"We have a lovely circle of friends, many of whom are straight couples with children. We mow the lawn, do our best with DIY around the house and get on with all the household chores like any other couple.

"Thankfully, people are much more accepting these days, and because of the changes in the law, we feel that families such as ours will become much more common.

"When we're out, no one guesses we are a couple. Because the twins aren't identical, most people think Oliver is my son and Charlie is Jane's."
As for their sons, they insist that, ultimately, they won't miss out through not having a dad around.

"Most of our friends would probably say Jane is the more "masculine" partner. She may well be the one kicking the ball and building the Lego towers," says Anna.

"But so far, not having a man in the house has made no difference to the twins' behaviour. Both of them are boisterous and masculine."
Jane says: "We share the parenting equally. The boys often go to Anna as 'mummy' if they're ill or have fallen over, but we don't define ourselves by gender.

"We're a partnership, and we both feel motherly and fatherly. We both bring different qualities to the family."

Because she is not a genetic parent, Jane is not legally deemed to have any responsibility for the boys (although this might change if the new Bill is passed).

"We have to take out a joint residency order to give Jane equal parental rights over the boys," says Anna. "If anything happened to me, they wouldn't automatically be able to stay with her."
The couple are now considering having another child. The frozen embryos could, theoretically, be put back into Jane or Anna's uterus.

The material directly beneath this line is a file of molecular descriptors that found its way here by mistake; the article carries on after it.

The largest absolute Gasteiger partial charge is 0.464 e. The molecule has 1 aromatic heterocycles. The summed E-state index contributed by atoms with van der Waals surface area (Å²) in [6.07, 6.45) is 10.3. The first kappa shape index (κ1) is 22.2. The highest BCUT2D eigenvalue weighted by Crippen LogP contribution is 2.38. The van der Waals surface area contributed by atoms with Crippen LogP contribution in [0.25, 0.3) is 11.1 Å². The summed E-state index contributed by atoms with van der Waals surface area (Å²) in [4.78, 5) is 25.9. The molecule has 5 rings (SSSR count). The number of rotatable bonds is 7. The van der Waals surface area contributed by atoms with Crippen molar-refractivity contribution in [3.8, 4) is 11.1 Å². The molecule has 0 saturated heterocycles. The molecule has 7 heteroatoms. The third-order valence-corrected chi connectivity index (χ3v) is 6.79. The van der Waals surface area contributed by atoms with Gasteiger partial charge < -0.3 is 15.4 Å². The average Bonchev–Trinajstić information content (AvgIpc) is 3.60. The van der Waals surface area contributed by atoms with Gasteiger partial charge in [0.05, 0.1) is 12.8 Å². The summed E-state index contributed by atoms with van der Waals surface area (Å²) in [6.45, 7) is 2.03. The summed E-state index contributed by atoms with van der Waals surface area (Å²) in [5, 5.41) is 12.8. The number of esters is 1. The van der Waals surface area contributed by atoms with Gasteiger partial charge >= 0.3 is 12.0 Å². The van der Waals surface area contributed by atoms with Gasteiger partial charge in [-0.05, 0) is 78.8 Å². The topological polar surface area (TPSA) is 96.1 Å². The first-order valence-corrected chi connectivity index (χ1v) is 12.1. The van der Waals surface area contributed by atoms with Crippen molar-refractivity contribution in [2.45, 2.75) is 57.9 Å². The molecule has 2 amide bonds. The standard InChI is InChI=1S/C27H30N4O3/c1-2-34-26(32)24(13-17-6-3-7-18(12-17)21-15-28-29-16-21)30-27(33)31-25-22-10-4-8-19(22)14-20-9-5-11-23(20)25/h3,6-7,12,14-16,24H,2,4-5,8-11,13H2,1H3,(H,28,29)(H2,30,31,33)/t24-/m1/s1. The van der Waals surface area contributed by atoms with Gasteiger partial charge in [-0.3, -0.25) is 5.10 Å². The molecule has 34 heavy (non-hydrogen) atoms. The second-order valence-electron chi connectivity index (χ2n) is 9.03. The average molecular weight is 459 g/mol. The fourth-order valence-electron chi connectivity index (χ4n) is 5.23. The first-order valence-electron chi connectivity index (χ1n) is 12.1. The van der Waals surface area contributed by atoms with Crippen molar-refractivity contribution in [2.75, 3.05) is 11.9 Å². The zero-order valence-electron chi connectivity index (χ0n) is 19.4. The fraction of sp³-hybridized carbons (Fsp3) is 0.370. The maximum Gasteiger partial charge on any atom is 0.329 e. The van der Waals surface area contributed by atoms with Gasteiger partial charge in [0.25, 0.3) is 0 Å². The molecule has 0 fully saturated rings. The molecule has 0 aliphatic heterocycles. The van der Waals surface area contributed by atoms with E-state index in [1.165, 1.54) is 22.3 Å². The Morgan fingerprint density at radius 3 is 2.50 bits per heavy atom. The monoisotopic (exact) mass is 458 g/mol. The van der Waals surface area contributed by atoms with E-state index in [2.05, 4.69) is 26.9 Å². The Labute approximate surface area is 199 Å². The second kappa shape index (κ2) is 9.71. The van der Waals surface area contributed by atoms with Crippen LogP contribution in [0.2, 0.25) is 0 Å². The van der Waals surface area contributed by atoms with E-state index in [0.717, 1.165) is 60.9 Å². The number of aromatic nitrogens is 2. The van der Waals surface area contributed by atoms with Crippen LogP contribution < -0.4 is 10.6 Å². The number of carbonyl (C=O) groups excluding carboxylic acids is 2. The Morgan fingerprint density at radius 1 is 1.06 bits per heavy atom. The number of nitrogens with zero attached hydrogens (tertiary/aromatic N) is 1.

The couple also have the donor's sperm frozen, so Jane could again try for a baby using her eggs, making the baby genetically hers and a half-sibling to the twins.

"I would still like to experience pregnancy," says Jane. "But as it was so successful with Anna, it might be better if she has IVF again. We are most likely to use the three frozen embryos because they are the twins' real brothers or sisters."
Meanwhile, thanks to another change in the law, they are also planning to marry in a civil ceremony.

Certainly, Anna and Jane have no doubts about the path they have chosen. Quite what Oliver and Charlie will make of it all, when they are old enough to understand what it means to have two mummies but no daddy, remains to be seen.



Anonymous said...

This is why it is critical that men never donate semen, ever. You have no control where and to whom it goes to. The sperm could be grown in tubes and used for experimentation or given to two homosexuals. There's a good chance that a man will be tracked down and sued for child support. It's just too cruel and unthinkable for a child all around.

Anonymous said...

Lets donate lots of sperm men, and populate the earth! Bhar har har har!

But it is true, there was a case where a lesbian couple had a non-anonymous sperm donor on a written agreement that he would have no financial or other responsibility to bring up kids.. the lesbian sued him and got child support years later.

They should have just required those to woman to adopt instead. Children are better off in stable homes rather than state run foster care or group homes--- even if there is some mild abuse that takes place. Sheesh, living with a sex offender would be less traumatic to some of these kids than being bounced around the foster care system like a discarded rag doll-- unable to work or even drive a car till they're 18, and then off they go, dumped on the streets with a welfare check.